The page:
How to Measure Beauty?


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We all know what the phrase “Beauty is in the eye of the beholder” means, that what I find beautiful, you may not: that our perception of beauty is subjective. But is it?

“What is the criterion of beauty? What scales do we employ to measure the beauty of the flower? It is a difficult question to answer. At the very depth of your statement lies the reason for calling the flower beautiful and that is – because you think so. But is your preference a rule of beauty? What is the basis behind calling a thing ugly? It is, that you think so. But is your dislike a rule set by nature, that a thing is ugly because you dislike it? What does your like and dislike show? It indicates all about you and nothing about the flower; for standing near the same flower, I can make my own likes and dislikes known. The flower remains the same, whether someone calls it beautiful or ugly; or whether no comment is made, the flower remains the flower. Let a thousand people make a thousand comments, the flower remains the same.

“Then what do these remarks tell us about – the flower or the one who makes these remarks?

“If we understand well, we shall know that all statements tell us about the speaker. Now take for instance this statement ‘This flower is beautiful.’ What I really mean to convey is that I am such a person who finds this flower beautiful. Now it is not imperative that this flower will still look beautiful to me in the evening. It may seem ugly to me by evening. Then I will have to say, ‘Now I have become such a person who finds this flower ugly.’ Are these feeling of beauty or ugliness, objective or subjective? Are they our own intrinsic feelings or the actual form of the objects? What are they? They are our mental feelings and reflections.

“It is not fair to impose your mental images on the flower. Who are you to do so? What right have you? None whatsoever. But everyone of us, impose ourselves. Stand beside a flower one day. Stand still and quiet. Mind your old habit of qualifying things. Halt your judgment – the flower on one side, you on the other – let there be no judgment on the flower’s beauty or ugliness.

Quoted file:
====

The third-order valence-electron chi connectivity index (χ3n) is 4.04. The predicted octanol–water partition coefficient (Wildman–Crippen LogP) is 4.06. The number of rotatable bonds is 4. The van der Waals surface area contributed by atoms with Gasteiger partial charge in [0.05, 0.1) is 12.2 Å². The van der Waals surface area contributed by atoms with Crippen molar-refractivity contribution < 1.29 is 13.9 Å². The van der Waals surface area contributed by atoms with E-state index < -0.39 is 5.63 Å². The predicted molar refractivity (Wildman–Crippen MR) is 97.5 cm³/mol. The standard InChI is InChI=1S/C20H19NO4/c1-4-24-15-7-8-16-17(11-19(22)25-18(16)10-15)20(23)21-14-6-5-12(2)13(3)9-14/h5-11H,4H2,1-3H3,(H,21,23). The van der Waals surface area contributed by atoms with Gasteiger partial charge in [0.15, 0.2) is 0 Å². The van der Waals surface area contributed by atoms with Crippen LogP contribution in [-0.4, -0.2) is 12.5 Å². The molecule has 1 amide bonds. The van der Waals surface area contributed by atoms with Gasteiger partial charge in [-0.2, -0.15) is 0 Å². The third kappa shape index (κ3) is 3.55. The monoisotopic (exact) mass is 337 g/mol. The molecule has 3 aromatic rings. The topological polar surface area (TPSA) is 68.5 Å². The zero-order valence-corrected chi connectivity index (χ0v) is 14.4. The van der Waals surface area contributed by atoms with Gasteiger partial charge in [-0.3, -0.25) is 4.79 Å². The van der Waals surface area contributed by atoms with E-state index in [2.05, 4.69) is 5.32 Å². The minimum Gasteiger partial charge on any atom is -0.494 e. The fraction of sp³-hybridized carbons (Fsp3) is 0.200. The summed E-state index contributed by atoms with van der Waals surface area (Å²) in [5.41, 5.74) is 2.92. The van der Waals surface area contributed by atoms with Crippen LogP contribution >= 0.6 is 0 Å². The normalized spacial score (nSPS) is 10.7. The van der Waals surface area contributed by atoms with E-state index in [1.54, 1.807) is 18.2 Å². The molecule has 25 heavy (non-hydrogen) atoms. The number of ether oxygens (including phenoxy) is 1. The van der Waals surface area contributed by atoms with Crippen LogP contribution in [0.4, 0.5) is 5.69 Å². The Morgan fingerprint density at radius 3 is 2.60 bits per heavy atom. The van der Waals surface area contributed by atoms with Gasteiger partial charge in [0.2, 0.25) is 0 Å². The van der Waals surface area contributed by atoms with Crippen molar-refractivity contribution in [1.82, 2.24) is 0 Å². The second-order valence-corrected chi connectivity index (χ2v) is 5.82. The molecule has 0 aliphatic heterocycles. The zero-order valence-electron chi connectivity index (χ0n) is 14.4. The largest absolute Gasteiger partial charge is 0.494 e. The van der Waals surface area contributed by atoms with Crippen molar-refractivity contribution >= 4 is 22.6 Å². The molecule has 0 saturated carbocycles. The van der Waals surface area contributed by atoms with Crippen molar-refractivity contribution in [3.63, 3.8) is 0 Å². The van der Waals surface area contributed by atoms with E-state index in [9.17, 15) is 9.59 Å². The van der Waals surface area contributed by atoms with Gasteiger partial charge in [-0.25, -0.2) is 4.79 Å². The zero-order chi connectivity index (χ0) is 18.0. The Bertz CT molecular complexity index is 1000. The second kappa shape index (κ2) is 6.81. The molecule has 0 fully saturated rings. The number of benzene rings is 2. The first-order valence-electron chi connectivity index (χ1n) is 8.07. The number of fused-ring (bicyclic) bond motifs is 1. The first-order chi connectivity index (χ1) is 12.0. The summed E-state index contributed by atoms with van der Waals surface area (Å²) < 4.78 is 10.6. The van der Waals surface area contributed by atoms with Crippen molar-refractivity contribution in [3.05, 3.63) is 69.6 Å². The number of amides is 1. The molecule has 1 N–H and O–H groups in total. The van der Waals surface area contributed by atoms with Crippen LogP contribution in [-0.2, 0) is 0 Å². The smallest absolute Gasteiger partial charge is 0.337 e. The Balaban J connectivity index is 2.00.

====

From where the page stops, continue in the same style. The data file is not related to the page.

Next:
“In a few days you will find that the day when there is no conditioning, no judgment between you and the flower, you will experience an entirely new beauty of the flower, which is beyond beauty and ugliness. There will be a completely new unfoldment of the flower before you. That day there will be no mental imagery or likes and dislikes between you and the flower. Only the flower will he – blossomed in its perfection.

“And when a flower blossoms thus in its absolute perfection and without the interference of your mental images, then it has a beauty all its own, which transcends both beauty and ugliness. Remember, I say, it has a beauty all its own that is beyond our conception.

“Lao Tzu says: ‘That alone we call beauty where ugliness has no existence.’ But then there is no sign of the beauty we know of. You are going along a road and the branch of a tree falls on you. You do not say the tree has done wrong, that the tree is bad, it has committed violence; that it meant to harm you and you will pay it back! No, you say no such thing. In fact you make no decisions for or against the tree. You pass no judgment against it. And this incident does not disturb your sleep at night, nor do you pass days and months thinking of ways to take revenge. And all this because you have made no decisions whether the tree acted well or otherwise. Nay, you have not even thought that the tree has done anything to you. It was a matter of coincidence that the branch fell as you passed under the tree. You do not blame the tree.

“But if a man hits you with a stick or – that is still excusable for the stick causes a hurt – if a man abuses you, the mind at once makes a decision for or against the person. How can mere words wound a person? But he at once resolves to take revenge and the thought catches hold of the mind. Now there will be images formed around the vituperations and this may go on for months and years, nay even for a life-time! But where did it all start? Did it start with the man’s abuse or did it start from your decisions – that is to be understood.

“If you had made no decision and said that it was a matter of coincidence that you were passing and the abuse happened to slip from the man’s lips, just as you happened to pass and the branch of the tree fell? If in truth we make no decisions and take it to be just a coincidence, would the anxiety have formed within us? Then could this abuse have become a wound within us? Then would we have to waste our precious time inventing fresh abuses for retaliation? No, this matter would have ended there and then. We made no decision of the right or wrong. It was a fact, we knew it as such and moved on! Lao Tzu says this is according to him – the good.”

Osho, The Way of Tao, Vol. 1, Talk #5